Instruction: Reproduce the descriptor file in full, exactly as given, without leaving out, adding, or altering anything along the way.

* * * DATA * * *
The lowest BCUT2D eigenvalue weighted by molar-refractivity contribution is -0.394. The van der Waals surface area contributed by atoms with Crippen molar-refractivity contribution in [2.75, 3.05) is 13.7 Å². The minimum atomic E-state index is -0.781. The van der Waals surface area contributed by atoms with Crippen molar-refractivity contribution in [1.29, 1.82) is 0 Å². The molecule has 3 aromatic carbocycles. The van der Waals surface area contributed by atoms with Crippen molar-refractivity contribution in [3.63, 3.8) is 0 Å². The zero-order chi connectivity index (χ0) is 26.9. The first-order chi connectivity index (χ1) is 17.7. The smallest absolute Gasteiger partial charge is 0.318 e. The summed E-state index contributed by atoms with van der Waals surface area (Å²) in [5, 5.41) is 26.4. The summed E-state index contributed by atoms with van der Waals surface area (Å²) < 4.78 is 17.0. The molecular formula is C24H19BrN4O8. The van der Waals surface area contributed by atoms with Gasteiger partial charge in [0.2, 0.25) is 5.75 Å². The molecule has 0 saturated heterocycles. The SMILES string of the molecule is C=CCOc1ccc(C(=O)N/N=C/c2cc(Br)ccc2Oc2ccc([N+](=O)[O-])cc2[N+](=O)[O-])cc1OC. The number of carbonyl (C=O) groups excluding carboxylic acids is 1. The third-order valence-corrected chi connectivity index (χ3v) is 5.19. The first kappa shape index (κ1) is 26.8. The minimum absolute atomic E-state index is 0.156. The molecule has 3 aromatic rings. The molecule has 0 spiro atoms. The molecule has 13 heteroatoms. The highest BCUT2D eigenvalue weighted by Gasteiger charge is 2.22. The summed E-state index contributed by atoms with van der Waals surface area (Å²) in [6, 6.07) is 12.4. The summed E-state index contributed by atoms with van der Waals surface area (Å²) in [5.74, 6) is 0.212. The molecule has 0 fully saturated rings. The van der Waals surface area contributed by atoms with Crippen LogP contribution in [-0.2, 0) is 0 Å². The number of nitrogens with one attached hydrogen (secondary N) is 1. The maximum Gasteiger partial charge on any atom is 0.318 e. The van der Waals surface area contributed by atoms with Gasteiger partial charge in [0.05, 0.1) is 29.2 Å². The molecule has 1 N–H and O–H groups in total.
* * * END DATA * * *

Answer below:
The lowest BCUT2D eigenvalue weighted by molar-refractivity contribution is -0.394. The van der Waals surface area contributed by atoms with Crippen molar-refractivity contribution in [2.75, 3.05) is 13.7 Å². The minimum atomic E-state index is -0.781. The van der Waals surface area contributed by atoms with Crippen molar-refractivity contribution in [1.29, 1.82) is 0 Å². The molecule has 3 aromatic carbocycles. The van der Waals surface area contributed by atoms with Crippen molar-refractivity contribution in [3.63, 3.8) is 0 Å². The zero-order chi connectivity index (χ0) is 26.9. The first-order chi connectivity index (χ1) is 17.7. The smallest absolute Gasteiger partial charge is 0.318 e. The summed E-state index contributed by atoms with van der Waals surface area (Å²) in [5, 5.41) is 26.4. The summed E-state index contributed by atoms with van der Waals surface area (Å²) < 4.78 is 17.0. The molecular formula is C24H19BrN4O8. The van der Waals surface area contributed by atoms with Gasteiger partial charge in [0.2, 0.25) is 5.75 Å². The molecule has 0 saturated heterocycles. The SMILES string of the molecule is C=CCOc1ccc(C(=O)N/N=C/c2cc(Br)ccc2Oc2ccc([N+](=O)[O-])cc2[N+](=O)[O-])cc1OC. The number of carbonyl (C=O) groups excluding carboxylic acids is 1. The third-order valence-corrected chi connectivity index (χ3v) is 5.19. The first kappa shape index (κ1) is 26.8. The minimum absolute atomic E-state index is 0.156. The molecule has 3 aromatic rings. The molecule has 0 spiro atoms. The molecule has 13 heteroatoms. The highest BCUT2D eigenvalue weighted by Gasteiger charge is 2.22. The summed E-state index contributed by atoms with van der Waals surface area (Å²) in [6, 6.07) is 12.4. The summed E-state index contributed by atoms with van der Waals surface area (Å²) in [5.74, 6) is 0.212. The molecule has 0 fully saturated rings. The van der Waals surface area contributed by atoms with Crippen LogP contribution in [-0.2, 0) is 0 Å². The number of nitrogens with one attached hydrogen (secondary N) is 1. The maximum Gasteiger partial charge on any atom is 0.318 e. The van der Waals surface area contributed by atoms with Gasteiger partial charge in [0.05, 0.1) is 29.2 Å². The molecule has 1 N–H and O–H groups in total.